Monday, August 19, 2019

How to Add New Fonts to Google Docs, Slides, and Sheets

Last week Google announced the addition of a new series of fonts that you can add to Google Docs, Slides, Sheets. The new fonts are called Lexend fonts. They are designed to improve reading speed by avoiding the visual crowding that is associated with some font styles and types. You can read more about the development of Lexend fonts here.

Adding Lexend fonts to Google Documents is done the same way as adding any other font to Google Docs, Slides, or Sheets. To do this you simply open the fonts drop-down menu in Docs, Slides, or Sheets and then choose "even more" to search for the Lexend fonts and add them to your document, slide, or spreadsheet. Once you've added the Lexend font in Docs, it will stay in your fonts drop-down menu in all future Google Documents, Slides, and Sheets that you create. Watch my short video that is embedded below for a tutorial on how to add fonts to Google Docs, Slides, and Sheets.


On a related note, in a couple of weeks I'm launching an on-demand version of my popular Getting Going With G Suite course. Sign-up here to be notified when it is available. 

Truth or Lie Comics - A Lesson Plan

Pixton is a service that teachers and students can use to create comic strips by selecting customizable drawings and adding them into comic frames. This enables even those of us who don't have any drawing skills to make comics that look great. Pixton provides an online classroom in which you can view all of your students' work and give them assignments. For back-to-school season Pixton has a free activity for teachers and students. That activity is called Truth or Lie.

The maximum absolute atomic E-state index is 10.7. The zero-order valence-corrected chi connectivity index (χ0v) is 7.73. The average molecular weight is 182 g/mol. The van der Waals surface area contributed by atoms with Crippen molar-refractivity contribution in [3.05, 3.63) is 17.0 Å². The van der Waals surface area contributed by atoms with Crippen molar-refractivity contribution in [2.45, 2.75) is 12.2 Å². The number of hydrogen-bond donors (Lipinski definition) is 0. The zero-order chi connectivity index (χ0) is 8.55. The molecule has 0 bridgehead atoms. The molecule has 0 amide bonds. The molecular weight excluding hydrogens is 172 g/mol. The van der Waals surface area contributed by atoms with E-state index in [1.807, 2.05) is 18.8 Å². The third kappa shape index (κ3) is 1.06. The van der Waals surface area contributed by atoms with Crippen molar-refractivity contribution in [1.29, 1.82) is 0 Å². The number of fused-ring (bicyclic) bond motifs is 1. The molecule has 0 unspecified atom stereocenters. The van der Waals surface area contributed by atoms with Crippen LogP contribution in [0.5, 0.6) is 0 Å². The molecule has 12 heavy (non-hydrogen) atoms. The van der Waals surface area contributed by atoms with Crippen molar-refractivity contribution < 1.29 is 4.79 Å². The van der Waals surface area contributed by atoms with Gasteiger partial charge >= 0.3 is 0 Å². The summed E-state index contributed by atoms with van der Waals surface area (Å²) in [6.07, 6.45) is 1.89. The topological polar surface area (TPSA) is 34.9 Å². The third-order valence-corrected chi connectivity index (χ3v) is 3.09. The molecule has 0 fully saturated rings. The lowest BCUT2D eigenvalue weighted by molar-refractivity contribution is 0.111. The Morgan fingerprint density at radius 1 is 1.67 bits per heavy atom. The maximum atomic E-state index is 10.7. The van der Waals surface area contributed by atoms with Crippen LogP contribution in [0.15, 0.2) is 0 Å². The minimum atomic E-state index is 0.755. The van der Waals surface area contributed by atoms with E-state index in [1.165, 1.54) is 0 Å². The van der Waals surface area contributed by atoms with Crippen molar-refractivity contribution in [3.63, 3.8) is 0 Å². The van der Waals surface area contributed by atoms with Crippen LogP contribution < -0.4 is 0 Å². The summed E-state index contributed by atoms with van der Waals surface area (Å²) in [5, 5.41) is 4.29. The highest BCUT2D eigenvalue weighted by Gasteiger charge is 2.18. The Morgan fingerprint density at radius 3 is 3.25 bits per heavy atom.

Truth or Lie is an activity designed as an ice-breaker or familiarization activity for your class. In the activity students create a short comic strip in which they create frames that represent either a truth or a lie. They then share those comics with classmates who have to guess if the comic represents a truth or a lie.


You can create a free Pixton account and log-in by using your G Suite credentials, Microsoft credentials, or by using a standard email address then setting a password.

Disclosure: Pixton is currently an advertiser on this blog.

64 Years of Presidential Campaign Commercials - A Lesson Plan

In a little more than one year from now we'll be casting ballots for President of the United States. That means for the next year we'll see campaign commercials online and on television. Campaign commercials have changed a lot in the last 60+ years. That's evident in a C-SPAN Classroom lesson plan titled Evaluating Historical Presidential Campaign Ads.

Evaluating Historical Campaign Ads includes fourteen videos of campaign commercials that were broadcast beginning in 1952 through 2016. A fifteenth video features two campaign consultants (one Republican, one Democrat) talking about what makes an effective campaign commercial. All of the videos can be shared individually, embedded into classroom websites, or clipped by using the clipping tools provided by C-SPAN.


Applications for Education
The focus of the lesson plan is on having students identify what makes a campaign commercial effective. An extension to the lesson would be to have students compare the issues of concern over the last 60+ years. Another lesson extension would be to have students analyze changes in tone and rhetoric over time.


Book Creator's Autodraw Feature Now Works on iPads

Back in June Book Creator added an autodraw feature to the Chrome version of their popular multimedia ebook creation service. Autodraw enables you to attempt to draw something and have Book Creator try to interpret what that drawing is. As you draw Book Creator will display a menu of completed drawings based on what you're attempting to draw. Choose from the menu of suggestions and Book Creator will automatically complete the drawing for you. See this video for an example.

This morning Book Creator announced that the autodraw feature is now available to use on iPads. Run the update for the app and autodraw will appear when you start drawing on a blank page in the Book Creator book editor. Get the updated Book Creator app here.